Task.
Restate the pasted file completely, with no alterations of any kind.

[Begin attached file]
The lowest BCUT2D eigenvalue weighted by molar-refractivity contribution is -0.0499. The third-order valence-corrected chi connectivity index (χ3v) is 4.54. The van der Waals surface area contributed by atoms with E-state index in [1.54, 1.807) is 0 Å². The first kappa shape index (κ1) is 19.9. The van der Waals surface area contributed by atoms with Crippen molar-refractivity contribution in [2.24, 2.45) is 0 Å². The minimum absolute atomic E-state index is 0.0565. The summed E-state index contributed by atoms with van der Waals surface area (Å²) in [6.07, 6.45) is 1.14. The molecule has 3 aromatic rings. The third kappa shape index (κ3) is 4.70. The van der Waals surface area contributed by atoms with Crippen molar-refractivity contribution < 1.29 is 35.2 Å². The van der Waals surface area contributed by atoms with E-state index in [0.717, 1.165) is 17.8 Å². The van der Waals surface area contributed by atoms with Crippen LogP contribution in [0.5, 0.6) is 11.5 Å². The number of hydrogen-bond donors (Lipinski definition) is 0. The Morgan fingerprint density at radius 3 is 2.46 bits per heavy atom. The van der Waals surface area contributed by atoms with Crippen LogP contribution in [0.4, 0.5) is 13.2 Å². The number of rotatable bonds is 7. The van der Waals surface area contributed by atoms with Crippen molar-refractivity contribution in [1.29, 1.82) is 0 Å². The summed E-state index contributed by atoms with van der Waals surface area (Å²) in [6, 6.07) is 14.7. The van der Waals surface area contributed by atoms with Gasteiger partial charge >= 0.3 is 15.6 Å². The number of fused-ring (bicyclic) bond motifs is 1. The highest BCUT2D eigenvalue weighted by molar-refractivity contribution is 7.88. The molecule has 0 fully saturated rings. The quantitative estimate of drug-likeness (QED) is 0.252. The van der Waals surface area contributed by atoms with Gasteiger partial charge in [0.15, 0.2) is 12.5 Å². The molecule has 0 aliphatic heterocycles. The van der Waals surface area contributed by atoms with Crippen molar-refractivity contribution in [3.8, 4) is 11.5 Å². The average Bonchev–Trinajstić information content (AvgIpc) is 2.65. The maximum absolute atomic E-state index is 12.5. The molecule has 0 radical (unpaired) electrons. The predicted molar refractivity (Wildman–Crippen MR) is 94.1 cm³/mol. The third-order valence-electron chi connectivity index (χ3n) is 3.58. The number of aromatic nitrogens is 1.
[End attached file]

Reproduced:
The lowest BCUT2D eigenvalue weighted by molar-refractivity contribution is -0.0499. The third-order valence-corrected chi connectivity index (χ3v) is 4.54. The van der Waals surface area contributed by atoms with E-state index in [1.54, 1.807) is 0 Å². The first kappa shape index (κ1) is 19.9. The van der Waals surface area contributed by atoms with Crippen molar-refractivity contribution in [2.24, 2.45) is 0 Å². The minimum absolute atomic E-state index is 0.0565. The summed E-state index contributed by atoms with van der Waals surface area (Å²) in [6.07, 6.45) is 1.14. The molecule has 3 aromatic rings. The third kappa shape index (κ3) is 4.70. The van der Waals surface area contributed by atoms with Crippen molar-refractivity contribution < 1.29 is 35.2 Å². The van der Waals surface area contributed by atoms with E-state index in [0.717, 1.165) is 17.8 Å². The van der Waals surface area contributed by atoms with Crippen LogP contribution in [0.5, 0.6) is 11.5 Å². The number of hydrogen-bond donors (Lipinski definition) is 0. The Morgan fingerprint density at radius 3 is 2.46 bits per heavy atom. The van der Waals surface area contributed by atoms with Crippen LogP contribution in [0.4, 0.5) is 13.2 Å². The number of rotatable bonds is 7. The van der Waals surface area contributed by atoms with Crippen molar-refractivity contribution in [1.29, 1.82) is 0 Å². The summed E-state index contributed by atoms with van der Waals surface area (Å²) in [6, 6.07) is 14.7. The van der Waals surface area contributed by atoms with Gasteiger partial charge >= 0.3 is 15.6 Å². The number of fused-ring (bicyclic) bond motifs is 1. The highest BCUT2D eigenvalue weighted by molar-refractivity contribution is 7.88. The molecule has 0 fully saturated rings. The quantitative estimate of drug-likeness (QED) is 0.252. The van der Waals surface area contributed by atoms with Gasteiger partial charge in [0.15, 0.2) is 12.5 Å². The molecule has 0 aliphatic heterocycles. The van der Waals surface area contributed by atoms with Crippen molar-refractivity contribution in [3.8, 4) is 11.5 Å². The average Bonchev–Trinajstić information content (AvgIpc) is 2.65. The maximum absolute atomic E-state index is 12.5. The molecule has 0 radical (unpaired) electrons. The predicted molar refractivity (Wildman–Crippen MR) is 94.1 cm³/mol. The third-order valence-electron chi connectivity index (χ3n) is 3.58. The number of aromatic nitrogens is 1.